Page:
An Australian Bank eliminating cash:
“Between January 2024 and November 2024, we’ll be phasing out our cash and cheque services across all Macquarie banking and wealth management products, including pension and super accounts.
We’re also switching off our automated telephone banking service used to make payments over the phone. This means from November 2024 we’ll no longer offer cash or cheque services. Instead, you’ll be able to make payments digitally – a safer, quicker, and more convenient way to bank.”
We were in London and the Cotswolds earlier in September. I was surprised by the number of small businesses, mostly restaurants, that would not accept cash. They often displayed a sign saying, “No Cash. Cards only.”
As offered from time to time, when a business wants to reduce costs, the first casualties are usually customer service and quality control, because you can’t prove to a bean counter how much business you lose due to lousy customer service, and the blowback from poor quality control doesn’t occur until a few quarters later.
It is surprisingly expensive to accept cash. Businesses are becoming increasingly reluctant to accept it for that reason. This is problem for the unbanked/underbanked population.
vs the bank’s skim on a credit card. Of course, back in the 70s and 80s, I had to call a human at a call center to get an authorization code for any CC transaction over the floor limit, usually $50. At Christmas, the call centers were jammed, and it would take a considerable amount of time to get through. That issue started going away with the introduction of computerized POS systems that call in for an authorization by themselves. The CC companies no longer need to spend a bundle building and staffing call centers to issue the authorization codes. Did the CC companies reduce their skim rate, proportional to their cost savings by eliminating the call centers, or did they pocket the loot?
As noted before, you can’t prove to a beancounter the amount of business lost by decreasing customer service.
Did you even read your own link? Never mind, that was rhetorical. I already know the answer.
From your link:
Once the changes are rolled out, anyone who banks with Macquarie and wants to withdraw cash will be relegated to the bank’s ATMs, which allow customers to withdraw a maximum of $2,000 AUD per day.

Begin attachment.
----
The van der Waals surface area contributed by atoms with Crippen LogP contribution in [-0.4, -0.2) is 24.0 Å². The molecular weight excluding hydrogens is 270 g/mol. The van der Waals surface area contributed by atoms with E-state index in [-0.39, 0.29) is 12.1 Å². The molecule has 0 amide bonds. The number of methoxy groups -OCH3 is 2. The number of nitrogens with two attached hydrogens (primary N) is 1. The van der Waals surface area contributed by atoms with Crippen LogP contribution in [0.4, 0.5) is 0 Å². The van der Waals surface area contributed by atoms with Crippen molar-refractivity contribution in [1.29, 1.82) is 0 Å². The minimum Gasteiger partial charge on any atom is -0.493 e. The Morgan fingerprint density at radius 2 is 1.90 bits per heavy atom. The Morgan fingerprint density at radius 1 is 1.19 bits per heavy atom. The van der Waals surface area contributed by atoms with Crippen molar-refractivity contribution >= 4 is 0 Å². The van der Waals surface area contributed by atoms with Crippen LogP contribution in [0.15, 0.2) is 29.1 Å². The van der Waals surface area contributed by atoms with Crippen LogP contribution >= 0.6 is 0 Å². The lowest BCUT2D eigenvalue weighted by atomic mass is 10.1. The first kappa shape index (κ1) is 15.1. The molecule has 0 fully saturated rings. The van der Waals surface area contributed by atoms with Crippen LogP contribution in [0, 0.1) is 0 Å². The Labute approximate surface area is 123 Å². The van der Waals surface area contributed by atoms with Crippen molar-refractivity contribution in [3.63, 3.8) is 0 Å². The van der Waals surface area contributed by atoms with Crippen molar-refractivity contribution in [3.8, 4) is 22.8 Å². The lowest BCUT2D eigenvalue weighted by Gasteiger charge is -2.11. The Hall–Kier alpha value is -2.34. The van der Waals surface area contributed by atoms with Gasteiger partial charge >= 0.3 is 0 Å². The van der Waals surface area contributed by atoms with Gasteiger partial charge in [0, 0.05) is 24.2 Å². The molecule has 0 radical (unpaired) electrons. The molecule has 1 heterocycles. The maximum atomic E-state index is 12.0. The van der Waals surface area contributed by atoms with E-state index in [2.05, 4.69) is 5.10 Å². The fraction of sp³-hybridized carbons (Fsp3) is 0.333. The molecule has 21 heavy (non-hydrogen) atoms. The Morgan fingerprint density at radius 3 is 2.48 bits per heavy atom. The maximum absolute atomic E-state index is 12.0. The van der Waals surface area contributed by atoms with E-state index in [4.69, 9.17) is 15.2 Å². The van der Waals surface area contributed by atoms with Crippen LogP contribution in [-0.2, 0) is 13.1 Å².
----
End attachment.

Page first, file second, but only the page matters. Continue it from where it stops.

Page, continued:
So, cash NOT eliminated, simply available in the ATM instead of from a human - something many US banks have been doing for years (my local bank has a fancy cash machine - an ATM on steroids - but no tellers).
Note this was from nearly 10 years ago:
It should be “illegal” for people to post links that they have not read and fully understood.
Banks skim businesses for cash deposits, too. They’ve charged a fee to businesses for handling cash since the beginning of time (which for me was when I started working in accounting and finance back in the early 1980s). The fee is typically some rate like $3 per $100 deposited for the first $1000 per day, and goes down as you deposit more. It often can be partially or fully offset by a credit based on your average daily balance.
I always get a credit card from the major places I shop. Costco for instance offers 4% off their gasoline.
This is a way to cut your bills down. If you lock in good terms they often do not change later.
Adding as a non-amazon prime member I need advice on getting a better Visa card discount rate? Any ideas on there?
Pay cash and demand the cash discount of 2% to 6+%.
Some gas stations around casa del Steve do that now. Charging extra for CC transactions at gas stations became common in the 80s, when squeezing customers became “good business”. Charging people an annual “membership” fee just to carry a credit card became popular in the 80s too. The bank I used in the 90s started charging to use a human teller, for anything. The bank froze my savings account because, they decided, I didn’t keep the account active enough, even though my linked checking account was plenty active. To remove the freeze on my savings account, I had to use a human teller, which they charged me for.